NEW YORK – Abbott today said that its Diagnostics business revenues grew 2 percent year over year in the second quarter, while its total revenues were up 3 percent.
For the three months ended June 30, the Abbott Park, Illinois-based firm reported overall Q2 revenues of $7.98 billion, up from $7.77 billion in Q2 2018, and up 8 percent on an organic basis. The company missed the consensus Wall Street estimate of $8.00 billion.
Abbott reported Diagnostics sales of $1.91 billion compared to $1.88 billion in the prior-year quarter. On an organic basis, excluding foreign exchange effect, Abbott's worldwide diagnostics sales increased 6 percent.
The firm's organic sales growth for the quarter excluded the prior year first and second-quarter results for a non-core business within US Adult Nutrition, which was discontinued during Q3 2018 and excluded the impact of foreign exchange.
Within Diagnostics, Core Laboratory Q2 revenues grew 4 percent to $1.17 billion from $1.13 billion in Q2 2018; Molecular revenues fell 12 percent to $107 million from $122 million in Q2 2018; and Point of Care revenues rose 4 percent to $145 million from $139 million in the prior-year quarter. The firm reported $484 million in Rapid Diagnostics sales, matching revenues for that business segment in Q2 2018.
Abbott said that core laboratory sales was led by above-market growth internationally, where it achieved continued strong adoption of its Alinity family of diagnostic instruments. Among its recent business highlights, the firm noted that the US Food and Drug Administration approved its Alinity s system for screening blood and plasma in July.
In Q2, the firm's molecular diagnostics sales were impacted by an unfavorable 3.1 percent effect of foreign exchange and decreased 9 percent on an organic basis. Sales growth in the quarter was negatively impacted by non-governmental organization purchasing patterns in Africa, the firm said.
Point-of-care diagnostics revenues in the second quarter increased 6 percent on an organic basis, driven in part by sales of the i-Stat handheld system, Abbott said.
The firm's rapid diagnostics revenue growth in the quarter occurred despite a negative 2.9 percent effect of foreign exchange and increased 3 percent on an organic basis led by infectious disease testing in developed markets and cardio-metabolic testing globally.
In Q2, the FDA cleared its Afinion HbA1c Dx, the first and only rapid point-of-care test approved in the US to aid in the diagnosis of diabetes, running on its Afinion 2 and Afinion AS100 analyzers.
The firm also received World Health Organization prequalification approval for its m-Pima HIV-1/2 VL viral load diagnostic test, a portable molecular point-of-care platform for use in resource-limited settings such as in sub-Saharan Africa.
On a conference call to discuss the firm's Q2 financial results, Abbott CEO Miles White said that the firm's new Alinity platform is expected to drive revenue growth in its diagnostics businesses for many years. The system "touches every part of diagnostics" and includes six different systems "all at various stages of rollout," he said.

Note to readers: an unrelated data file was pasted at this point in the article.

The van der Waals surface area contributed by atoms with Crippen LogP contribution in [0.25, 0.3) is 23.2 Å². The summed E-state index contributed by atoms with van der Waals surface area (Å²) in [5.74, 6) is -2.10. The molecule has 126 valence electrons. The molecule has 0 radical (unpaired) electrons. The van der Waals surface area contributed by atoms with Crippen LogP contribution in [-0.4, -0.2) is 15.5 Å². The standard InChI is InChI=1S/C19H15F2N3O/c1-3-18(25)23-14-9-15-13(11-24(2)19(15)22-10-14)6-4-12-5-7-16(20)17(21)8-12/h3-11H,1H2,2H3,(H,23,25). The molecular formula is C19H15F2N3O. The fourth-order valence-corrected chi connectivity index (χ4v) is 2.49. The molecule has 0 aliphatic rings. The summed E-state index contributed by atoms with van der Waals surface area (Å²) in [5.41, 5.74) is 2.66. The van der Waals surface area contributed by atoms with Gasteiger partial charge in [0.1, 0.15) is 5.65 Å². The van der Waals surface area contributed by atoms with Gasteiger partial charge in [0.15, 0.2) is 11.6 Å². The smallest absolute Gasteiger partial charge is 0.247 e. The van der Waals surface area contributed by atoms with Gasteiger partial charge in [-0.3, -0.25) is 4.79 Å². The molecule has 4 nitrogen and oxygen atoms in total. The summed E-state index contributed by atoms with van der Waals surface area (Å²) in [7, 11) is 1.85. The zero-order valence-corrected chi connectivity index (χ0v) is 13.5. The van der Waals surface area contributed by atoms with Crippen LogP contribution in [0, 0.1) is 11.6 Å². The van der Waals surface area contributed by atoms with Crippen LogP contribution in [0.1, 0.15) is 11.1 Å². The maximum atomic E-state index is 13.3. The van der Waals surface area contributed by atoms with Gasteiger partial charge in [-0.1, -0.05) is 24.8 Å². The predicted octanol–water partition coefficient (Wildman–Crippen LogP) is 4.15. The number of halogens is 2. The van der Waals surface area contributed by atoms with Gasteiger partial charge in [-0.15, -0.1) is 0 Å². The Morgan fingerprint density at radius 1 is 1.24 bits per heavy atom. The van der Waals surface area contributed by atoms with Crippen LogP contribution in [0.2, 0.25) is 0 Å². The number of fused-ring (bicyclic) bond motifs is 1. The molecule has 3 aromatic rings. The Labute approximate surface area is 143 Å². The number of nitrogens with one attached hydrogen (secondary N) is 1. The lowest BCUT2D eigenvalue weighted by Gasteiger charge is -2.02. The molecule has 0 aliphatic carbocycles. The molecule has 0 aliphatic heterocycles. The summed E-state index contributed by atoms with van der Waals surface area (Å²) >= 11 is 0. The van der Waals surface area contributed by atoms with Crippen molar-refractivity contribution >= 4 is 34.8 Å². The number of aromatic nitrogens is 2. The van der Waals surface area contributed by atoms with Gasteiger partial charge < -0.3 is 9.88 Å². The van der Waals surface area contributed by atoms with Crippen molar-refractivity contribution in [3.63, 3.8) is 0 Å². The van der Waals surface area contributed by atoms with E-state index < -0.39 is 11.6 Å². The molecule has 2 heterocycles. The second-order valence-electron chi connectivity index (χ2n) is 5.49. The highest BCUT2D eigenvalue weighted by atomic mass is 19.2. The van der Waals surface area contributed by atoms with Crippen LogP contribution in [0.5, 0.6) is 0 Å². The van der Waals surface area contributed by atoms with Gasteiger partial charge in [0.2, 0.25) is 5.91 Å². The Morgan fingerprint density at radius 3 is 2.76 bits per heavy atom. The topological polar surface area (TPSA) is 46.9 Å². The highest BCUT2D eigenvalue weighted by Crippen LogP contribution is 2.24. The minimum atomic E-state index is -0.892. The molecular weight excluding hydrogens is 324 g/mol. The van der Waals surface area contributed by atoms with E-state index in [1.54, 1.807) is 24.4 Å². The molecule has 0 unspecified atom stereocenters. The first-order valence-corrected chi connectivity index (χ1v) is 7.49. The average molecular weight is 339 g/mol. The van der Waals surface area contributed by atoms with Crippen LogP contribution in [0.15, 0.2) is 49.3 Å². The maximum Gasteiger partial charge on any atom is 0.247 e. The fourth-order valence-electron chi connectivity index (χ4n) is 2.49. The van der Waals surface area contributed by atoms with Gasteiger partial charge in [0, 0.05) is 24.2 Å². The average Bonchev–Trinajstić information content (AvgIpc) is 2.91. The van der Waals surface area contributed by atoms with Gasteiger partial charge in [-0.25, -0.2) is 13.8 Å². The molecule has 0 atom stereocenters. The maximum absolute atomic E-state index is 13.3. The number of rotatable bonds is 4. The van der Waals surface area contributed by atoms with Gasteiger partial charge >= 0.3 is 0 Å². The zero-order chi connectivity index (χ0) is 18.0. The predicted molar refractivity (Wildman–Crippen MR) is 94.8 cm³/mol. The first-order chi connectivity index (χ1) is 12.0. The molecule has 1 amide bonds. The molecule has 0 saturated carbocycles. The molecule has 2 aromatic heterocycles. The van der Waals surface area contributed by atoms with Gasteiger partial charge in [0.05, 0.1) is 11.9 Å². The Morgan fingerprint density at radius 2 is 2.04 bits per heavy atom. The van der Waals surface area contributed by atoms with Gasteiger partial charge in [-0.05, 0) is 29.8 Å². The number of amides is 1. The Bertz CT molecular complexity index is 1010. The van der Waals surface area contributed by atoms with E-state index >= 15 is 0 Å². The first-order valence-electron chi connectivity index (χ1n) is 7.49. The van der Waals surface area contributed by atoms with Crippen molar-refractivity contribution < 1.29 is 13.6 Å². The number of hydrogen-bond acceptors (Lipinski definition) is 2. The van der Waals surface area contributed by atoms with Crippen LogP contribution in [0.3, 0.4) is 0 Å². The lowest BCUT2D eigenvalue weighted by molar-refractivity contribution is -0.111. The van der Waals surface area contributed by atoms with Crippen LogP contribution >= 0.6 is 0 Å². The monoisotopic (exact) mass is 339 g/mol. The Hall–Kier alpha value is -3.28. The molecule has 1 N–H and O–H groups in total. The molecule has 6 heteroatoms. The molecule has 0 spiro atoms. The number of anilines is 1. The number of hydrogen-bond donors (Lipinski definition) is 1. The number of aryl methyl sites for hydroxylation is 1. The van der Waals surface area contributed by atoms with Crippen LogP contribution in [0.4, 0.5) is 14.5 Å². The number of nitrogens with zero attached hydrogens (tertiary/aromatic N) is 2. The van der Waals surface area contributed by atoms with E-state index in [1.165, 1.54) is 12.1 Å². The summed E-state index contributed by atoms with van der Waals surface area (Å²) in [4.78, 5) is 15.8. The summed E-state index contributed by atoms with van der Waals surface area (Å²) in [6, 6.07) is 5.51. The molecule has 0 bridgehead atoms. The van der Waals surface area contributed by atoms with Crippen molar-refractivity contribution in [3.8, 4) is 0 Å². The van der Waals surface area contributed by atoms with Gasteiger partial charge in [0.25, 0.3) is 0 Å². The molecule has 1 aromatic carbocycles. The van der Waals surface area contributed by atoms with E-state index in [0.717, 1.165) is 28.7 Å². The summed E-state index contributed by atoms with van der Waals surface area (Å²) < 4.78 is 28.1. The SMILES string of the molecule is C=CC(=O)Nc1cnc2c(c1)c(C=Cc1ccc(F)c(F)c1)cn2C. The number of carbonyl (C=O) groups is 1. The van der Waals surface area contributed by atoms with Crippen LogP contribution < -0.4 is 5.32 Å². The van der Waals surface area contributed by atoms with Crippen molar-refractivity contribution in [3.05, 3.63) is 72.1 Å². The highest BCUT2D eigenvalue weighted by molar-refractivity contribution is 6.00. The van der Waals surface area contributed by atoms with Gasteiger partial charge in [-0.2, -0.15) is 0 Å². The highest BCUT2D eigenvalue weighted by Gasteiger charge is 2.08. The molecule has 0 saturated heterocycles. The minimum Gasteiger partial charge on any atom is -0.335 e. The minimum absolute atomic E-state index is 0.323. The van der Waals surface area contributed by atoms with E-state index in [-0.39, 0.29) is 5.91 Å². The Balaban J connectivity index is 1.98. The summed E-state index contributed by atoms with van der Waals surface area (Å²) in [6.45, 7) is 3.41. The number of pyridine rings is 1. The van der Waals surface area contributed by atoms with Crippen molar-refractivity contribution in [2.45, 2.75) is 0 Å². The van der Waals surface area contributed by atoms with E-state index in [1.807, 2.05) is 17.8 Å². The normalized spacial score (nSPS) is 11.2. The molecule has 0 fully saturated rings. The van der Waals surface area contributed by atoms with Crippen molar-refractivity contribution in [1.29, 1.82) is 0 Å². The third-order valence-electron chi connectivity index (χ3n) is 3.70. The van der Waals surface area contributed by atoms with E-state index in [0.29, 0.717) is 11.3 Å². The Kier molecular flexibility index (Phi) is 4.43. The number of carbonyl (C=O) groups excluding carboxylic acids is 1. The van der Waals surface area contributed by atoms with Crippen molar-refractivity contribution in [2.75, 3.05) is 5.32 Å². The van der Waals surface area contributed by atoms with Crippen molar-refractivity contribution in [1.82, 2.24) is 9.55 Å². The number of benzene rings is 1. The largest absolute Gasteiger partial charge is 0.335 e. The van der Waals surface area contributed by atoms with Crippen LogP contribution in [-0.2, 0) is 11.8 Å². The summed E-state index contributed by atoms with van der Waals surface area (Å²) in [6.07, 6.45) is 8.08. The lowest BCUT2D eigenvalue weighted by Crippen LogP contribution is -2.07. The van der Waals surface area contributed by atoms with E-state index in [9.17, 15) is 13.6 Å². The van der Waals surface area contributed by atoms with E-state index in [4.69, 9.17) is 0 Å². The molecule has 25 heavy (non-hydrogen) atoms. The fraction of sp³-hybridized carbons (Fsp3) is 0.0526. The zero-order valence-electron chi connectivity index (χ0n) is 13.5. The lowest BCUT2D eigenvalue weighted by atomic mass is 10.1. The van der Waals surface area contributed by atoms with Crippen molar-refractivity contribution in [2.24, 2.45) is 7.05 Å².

The firm is seeing strong early adoption of its integrated Alinity ci clinical chemistry and immunoassay system within core labs in Europe. The system is furthest along the adoption curve among the Alinity systems that have received regulatory clearance so far, he said, adding Abbott is achieving high percentage sales conversions with customers already using its products and in winning new accounts. Overall, more than 3000 Alinity systems have been placed and are running tests, he said.
In January 2017, the firm received CE marking for the Alinity ci, permitting its marketing in European countries and other countries accepting the designation, and in October 2017, the firm received FDA clearance for the system.
Outside Europe, including in the US, China, and Southeast Asia, the firm is focused on expanding its menu and achieving additional clearances for its Alinity platforms, White said.
In Abbott's other businesses, Nutrition sales grew 1 percent to $1.88 billion; Established Pharmaceuticals fell 2 percent to $1.11 billion; and Medical Devices grew 6 percent to $3.08 billion.
Abbott reported net earnings of $1.01 billion, or $.56 per share, in Q2 2019 compared to $733 million, or $.41 per share, in the year-ago period. On an adjusted basis, EPS was $.82, topping analysts' consensus estimate of $.80.
The firm spent $577 million on R&D in Q2, a slight increase over $575 million in the prior-year quarter, and logged $2.43 billion in SG&A expenses, down 2 percent from $2.47 billion in the Q2 2018.
For 2019, Abbott raised its projected 2019 EPS to between $2.06 and $2.12 and adjusted EPS to between $3.21 and $3.27. The firm has previously projected a 2019 EPS of $1.95 to $2.05 and adjusted EPS of $3.15 to $3.25.
Abbott issued third quarter 2019 guidance for diluted earnings of $0.53 to $0.55 per share. Adjusted diluted earnings per share is anticipated to be $0.83 to $0.85.
The company said that its board has declared a quarterly dividend of $.32 per share, payable on Aug. 15 to shareholders of record at the close of business on July 15.
In Wednesday morning trading on the New York Stock Exchange, shares of Abbott were up more than 3 percent at $86.25.